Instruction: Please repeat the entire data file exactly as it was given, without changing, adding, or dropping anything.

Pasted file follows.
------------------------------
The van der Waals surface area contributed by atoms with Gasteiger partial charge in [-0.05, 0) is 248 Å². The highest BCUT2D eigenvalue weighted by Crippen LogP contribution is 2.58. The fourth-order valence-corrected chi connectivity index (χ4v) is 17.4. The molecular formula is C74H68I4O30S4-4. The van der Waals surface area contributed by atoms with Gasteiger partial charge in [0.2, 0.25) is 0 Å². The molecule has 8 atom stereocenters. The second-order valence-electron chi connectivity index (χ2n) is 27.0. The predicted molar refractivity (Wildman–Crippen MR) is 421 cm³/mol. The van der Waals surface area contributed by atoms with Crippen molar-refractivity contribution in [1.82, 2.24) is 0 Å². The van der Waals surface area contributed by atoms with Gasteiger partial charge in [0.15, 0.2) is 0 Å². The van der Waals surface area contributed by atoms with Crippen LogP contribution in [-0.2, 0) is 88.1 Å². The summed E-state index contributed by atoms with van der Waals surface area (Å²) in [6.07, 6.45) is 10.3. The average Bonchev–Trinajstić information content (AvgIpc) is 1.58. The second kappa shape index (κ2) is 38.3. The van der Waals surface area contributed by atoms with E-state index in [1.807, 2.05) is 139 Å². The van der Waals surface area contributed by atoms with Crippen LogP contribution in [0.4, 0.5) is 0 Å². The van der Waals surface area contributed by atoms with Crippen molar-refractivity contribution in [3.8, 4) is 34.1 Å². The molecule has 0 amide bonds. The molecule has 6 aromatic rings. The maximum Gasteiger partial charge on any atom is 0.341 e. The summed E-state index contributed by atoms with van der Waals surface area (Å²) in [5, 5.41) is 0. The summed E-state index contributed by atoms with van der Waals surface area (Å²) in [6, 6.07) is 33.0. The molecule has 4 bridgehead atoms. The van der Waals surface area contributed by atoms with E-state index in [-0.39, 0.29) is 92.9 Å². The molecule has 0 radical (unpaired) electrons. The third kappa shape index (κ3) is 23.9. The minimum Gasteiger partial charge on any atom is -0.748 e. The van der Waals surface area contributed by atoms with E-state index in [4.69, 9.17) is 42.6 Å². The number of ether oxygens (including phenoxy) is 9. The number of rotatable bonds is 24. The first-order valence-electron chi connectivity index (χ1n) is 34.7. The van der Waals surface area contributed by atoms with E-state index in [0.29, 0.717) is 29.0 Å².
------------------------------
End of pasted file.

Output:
The van der Waals surface area contributed by atoms with Gasteiger partial charge in [-0.05, 0) is 248 Å². The highest BCUT2D eigenvalue weighted by Crippen LogP contribution is 2.58. The fourth-order valence-corrected chi connectivity index (χ4v) is 17.4. The molecular formula is C74H68I4O30S4-4. The van der Waals surface area contributed by atoms with Gasteiger partial charge in [0.2, 0.25) is 0 Å². The molecule has 8 atom stereocenters. The second-order valence-electron chi connectivity index (χ2n) is 27.0. The predicted molar refractivity (Wildman–Crippen MR) is 421 cm³/mol. The van der Waals surface area contributed by atoms with Crippen molar-refractivity contribution in [1.82, 2.24) is 0 Å². The van der Waals surface area contributed by atoms with Gasteiger partial charge in [0.15, 0.2) is 0 Å². The van der Waals surface area contributed by atoms with Crippen LogP contribution in [-0.2, 0) is 88.1 Å². The summed E-state index contributed by atoms with van der Waals surface area (Å²) in [6.07, 6.45) is 10.3. The average Bonchev–Trinajstić information content (AvgIpc) is 1.58. The second kappa shape index (κ2) is 38.3. The van der Waals surface area contributed by atoms with E-state index in [1.807, 2.05) is 139 Å². The van der Waals surface area contributed by atoms with Crippen LogP contribution in [0.4, 0.5) is 0 Å². The van der Waals surface area contributed by atoms with Crippen molar-refractivity contribution in [3.8, 4) is 34.1 Å². The molecule has 0 amide bonds. The molecule has 6 aromatic rings. The maximum Gasteiger partial charge on any atom is 0.341 e. The summed E-state index contributed by atoms with van der Waals surface area (Å²) in [5, 5.41) is 0. The summed E-state index contributed by atoms with van der Waals surface area (Å²) in [6, 6.07) is 33.0. The molecule has 4 bridgehead atoms. The van der Waals surface area contributed by atoms with E-state index in [-0.39, 0.29) is 92.9 Å². The molecule has 0 radical (unpaired) electrons. The third kappa shape index (κ3) is 23.9. The minimum Gasteiger partial charge on any atom is -0.748 e. The van der Waals surface area contributed by atoms with E-state index in [4.69, 9.17) is 42.6 Å². The number of ether oxygens (including phenoxy) is 9. The number of rotatable bonds is 24. The first-order valence-electron chi connectivity index (χ1n) is 34.7. The van der Waals surface area contributed by atoms with E-state index in [0.29, 0.717) is 29.0 Å².